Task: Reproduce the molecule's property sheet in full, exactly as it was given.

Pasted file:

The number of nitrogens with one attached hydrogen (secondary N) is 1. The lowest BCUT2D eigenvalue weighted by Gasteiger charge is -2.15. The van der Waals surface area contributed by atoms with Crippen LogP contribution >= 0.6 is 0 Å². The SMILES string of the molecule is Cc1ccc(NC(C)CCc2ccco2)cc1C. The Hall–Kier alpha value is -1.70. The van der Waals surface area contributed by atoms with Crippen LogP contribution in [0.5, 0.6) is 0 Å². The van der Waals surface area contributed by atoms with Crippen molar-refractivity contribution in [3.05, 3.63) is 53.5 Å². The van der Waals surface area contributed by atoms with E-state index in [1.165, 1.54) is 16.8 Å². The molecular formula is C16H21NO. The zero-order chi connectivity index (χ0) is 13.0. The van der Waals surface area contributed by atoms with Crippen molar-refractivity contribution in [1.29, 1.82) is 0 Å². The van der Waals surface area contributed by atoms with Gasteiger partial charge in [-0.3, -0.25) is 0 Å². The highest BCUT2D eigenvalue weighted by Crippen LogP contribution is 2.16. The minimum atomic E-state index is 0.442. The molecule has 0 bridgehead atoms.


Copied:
The number of nitrogens with one attached hydrogen (secondary N) is 1. The lowest BCUT2D eigenvalue weighted by Gasteiger charge is -2.15. The van der Waals surface area contributed by atoms with Crippen LogP contribution >= 0.6 is 0 Å². The SMILES string of the molecule is Cc1ccc(NC(C)CCc2ccco2)cc1C. The Hall–Kier alpha value is -1.70. The van der Waals surface area contributed by atoms with Crippen LogP contribution in [0.5, 0.6) is 0 Å². The van der Waals surface area contributed by atoms with Crippen molar-refractivity contribution in [3.05, 3.63) is 53.5 Å². The van der Waals surface area contributed by atoms with E-state index in [1.165, 1.54) is 16.8 Å². The molecular formula is C16H21NO. The zero-order chi connectivity index (χ0) is 13.0. The van der Waals surface area contributed by atoms with Crippen molar-refractivity contribution in [1.29, 1.82) is 0 Å². The van der Waals surface area contributed by atoms with Gasteiger partial charge in [-0.3, -0.25) is 0 Å². The highest BCUT2D eigenvalue weighted by Crippen LogP contribution is 2.16. The minimum atomic E-state index is 0.442. The molecule has 0 bridgehead atoms.